Alimony and Adultery

Family-law

Adultery and the impact on alimony in Maryland Courts?

ALIMONY is defined as the money that one spouse pays to the other during and/or after a divorce.  The purpose of alimony is to ensure that one party is not impoverished solely because of the divorce and to try to maintain the parties’ standard of living similar to when they were married.

Different types of alimony in Maryland

  • Alimony Pendente Lite supports one spouse temporarily while the divorce is still pending.  No final order is issued.
  • Rehabilitative Alimony supports one spouse for a limited time with the intent to provided the support necessary to complete the training or education necessary for that spouse to become fully employed and self-supporting.
  • Indefinite Alimony supports one spouse after a long-term marriage when it appears that the supported spouse isn’t likely to become self-supporting.

 

ADULTERY is one of the possible grounds for absolute divorce, and it’s defined as a married person having sexual relations with someone outside of the marriage. If your spouse committed adultery, you can go to court and prove that fact to a judge, who will in turn grant your divorce on the basis of adultery.

To prove adultery, you do not need to show actual intercourse. You must prove that the offender had the disposition and opportunity for intercourse outside of the marriage.

  • Examples of an adulterous “disposition”: Public displays of affection, such as hand-holding, kissing, and hugging, between the guilty spouse and the non-spouse.
  • Example of an adulterous “opportunity”: Proving that your spouse was seen entering the non-spouse’s apartment alone at 11 p.m. and not coming out until 8 a.m. the following morning.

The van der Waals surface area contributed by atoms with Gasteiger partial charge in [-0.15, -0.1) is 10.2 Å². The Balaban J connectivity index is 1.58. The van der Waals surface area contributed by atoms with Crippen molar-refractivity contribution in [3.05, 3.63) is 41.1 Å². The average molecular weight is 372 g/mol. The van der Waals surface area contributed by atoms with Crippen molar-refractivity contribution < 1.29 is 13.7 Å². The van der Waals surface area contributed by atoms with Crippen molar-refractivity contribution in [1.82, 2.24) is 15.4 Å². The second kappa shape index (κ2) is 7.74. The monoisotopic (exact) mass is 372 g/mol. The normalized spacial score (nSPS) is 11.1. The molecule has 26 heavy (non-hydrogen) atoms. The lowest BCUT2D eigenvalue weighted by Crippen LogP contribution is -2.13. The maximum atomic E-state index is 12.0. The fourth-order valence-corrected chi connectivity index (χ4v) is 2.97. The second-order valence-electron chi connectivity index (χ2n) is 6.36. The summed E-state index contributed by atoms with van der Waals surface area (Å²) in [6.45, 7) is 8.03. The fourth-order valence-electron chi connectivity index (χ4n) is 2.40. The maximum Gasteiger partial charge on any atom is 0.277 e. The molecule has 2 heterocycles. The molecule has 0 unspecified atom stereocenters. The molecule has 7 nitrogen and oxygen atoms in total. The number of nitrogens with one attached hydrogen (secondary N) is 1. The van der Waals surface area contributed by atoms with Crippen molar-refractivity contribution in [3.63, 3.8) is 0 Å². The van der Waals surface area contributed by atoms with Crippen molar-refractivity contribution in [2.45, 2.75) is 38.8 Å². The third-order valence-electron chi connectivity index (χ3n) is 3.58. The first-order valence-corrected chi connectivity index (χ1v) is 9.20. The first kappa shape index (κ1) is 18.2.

How Does Adultery Affect Alimony Awards in Maryland?

In Maryland, even though the divorce court may already have found that your spouse committed adultery and granted you a divorce for that reason, this does not mean you will automatically get or not get alimony from your spouse.  The Judge may or may not choose to consider the adultery when determining alimony, but the judge can’t say that your spouse is barred or prohibited from seeking alimony because of adulterous behavior, nor can he or she say that you ought to get alimony if your spouse committed adultery.

Maryland courts are required to apply the normal statutory requirements to all alimony cases, even when there’s been adultery, to determine the amount and duration of alimony to be paid (if any). To decide whether to award alimony, judges have to “consider all the factors necessary for a fair and equitable award,” including:

  • the ability of the spouse seeking alimony to be wholly or partly self-supporting
  • the time necessary for the supported spouse to gain sufficient education or training to enable that spouse to find suitable employment
  • the standard of living that the spouses established during their marriage
  • the duration of the marriage
  • the contributions, monetary and non-monetary, of each spouse to the well-being of the family
  • the circumstances that contributed to the estrangement of the spouses (can consider adultery)
  • the age of each spouse
  • the physical and mental condition of each spouse
  • the ability of the paying spouse to meet his or her own needs while also meeting the needs of the supported spouse
  • any agreement (for instance, a prenuptial agreement) between the spouses, and
  • the financial needs and financial resources of each spouse.

To calculate the amount of support, the court may look at both spouse’s incomes, standards of living, and monthly expenses. It may also look at each spouse’s investment and retirement opportunities as well as other factors.  If you have more questions about this issue, you should contact the Law Offices of Kerri Cohen, LLC and we can assist you.